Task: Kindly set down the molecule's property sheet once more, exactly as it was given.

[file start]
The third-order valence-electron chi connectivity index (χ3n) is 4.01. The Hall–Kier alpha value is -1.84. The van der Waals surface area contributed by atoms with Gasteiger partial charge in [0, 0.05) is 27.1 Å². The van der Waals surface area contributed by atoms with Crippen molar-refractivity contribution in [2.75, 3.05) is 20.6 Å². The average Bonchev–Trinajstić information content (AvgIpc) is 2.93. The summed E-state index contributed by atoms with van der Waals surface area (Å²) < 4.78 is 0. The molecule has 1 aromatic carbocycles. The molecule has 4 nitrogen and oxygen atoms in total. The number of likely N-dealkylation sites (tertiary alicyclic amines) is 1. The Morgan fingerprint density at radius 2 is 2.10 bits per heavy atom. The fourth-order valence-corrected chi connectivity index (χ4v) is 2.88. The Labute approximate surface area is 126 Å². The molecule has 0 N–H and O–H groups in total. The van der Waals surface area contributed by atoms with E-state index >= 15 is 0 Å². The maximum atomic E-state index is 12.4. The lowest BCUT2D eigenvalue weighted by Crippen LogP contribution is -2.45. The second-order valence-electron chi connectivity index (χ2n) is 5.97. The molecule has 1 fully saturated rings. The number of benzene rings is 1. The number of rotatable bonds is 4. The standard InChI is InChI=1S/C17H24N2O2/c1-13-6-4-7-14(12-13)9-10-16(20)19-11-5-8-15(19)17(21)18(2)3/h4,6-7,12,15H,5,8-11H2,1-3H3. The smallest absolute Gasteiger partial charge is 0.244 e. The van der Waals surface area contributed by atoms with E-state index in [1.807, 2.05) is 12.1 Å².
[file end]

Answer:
The third-order valence-electron chi connectivity index (χ3n) is 4.01. The Hall–Kier alpha value is -1.84. The van der Waals surface area contributed by atoms with Gasteiger partial charge in [0, 0.05) is 27.1 Å². The van der Waals surface area contributed by atoms with Crippen molar-refractivity contribution in [2.75, 3.05) is 20.6 Å². The average Bonchev–Trinajstić information content (AvgIpc) is 2.93. The summed E-state index contributed by atoms with van der Waals surface area (Å²) < 4.78 is 0. The molecule has 1 aromatic carbocycles. The molecule has 4 nitrogen and oxygen atoms in total. The number of likely N-dealkylation sites (tertiary alicyclic amines) is 1. The Morgan fingerprint density at radius 2 is 2.10 bits per heavy atom. The fourth-order valence-corrected chi connectivity index (χ4v) is 2.88. The Labute approximate surface area is 126 Å². The molecule has 0 N–H and O–H groups in total. The van der Waals surface area contributed by atoms with E-state index >= 15 is 0 Å². The maximum atomic E-state index is 12.4. The lowest BCUT2D eigenvalue weighted by Crippen LogP contribution is -2.45. The second-order valence-electron chi connectivity index (χ2n) is 5.97. The molecule has 1 fully saturated rings. The number of benzene rings is 1. The number of rotatable bonds is 4. The standard InChI is InChI=1S/C17H24N2O2/c1-13-6-4-7-14(12-13)9-10-16(20)19-11-5-8-15(19)17(21)18(2)3/h4,6-7,12,15H,5,8-11H2,1-3H3. The smallest absolute Gasteiger partial charge is 0.244 e. The van der Waals surface area contributed by atoms with E-state index in [1.807, 2.05) is 12.1 Å².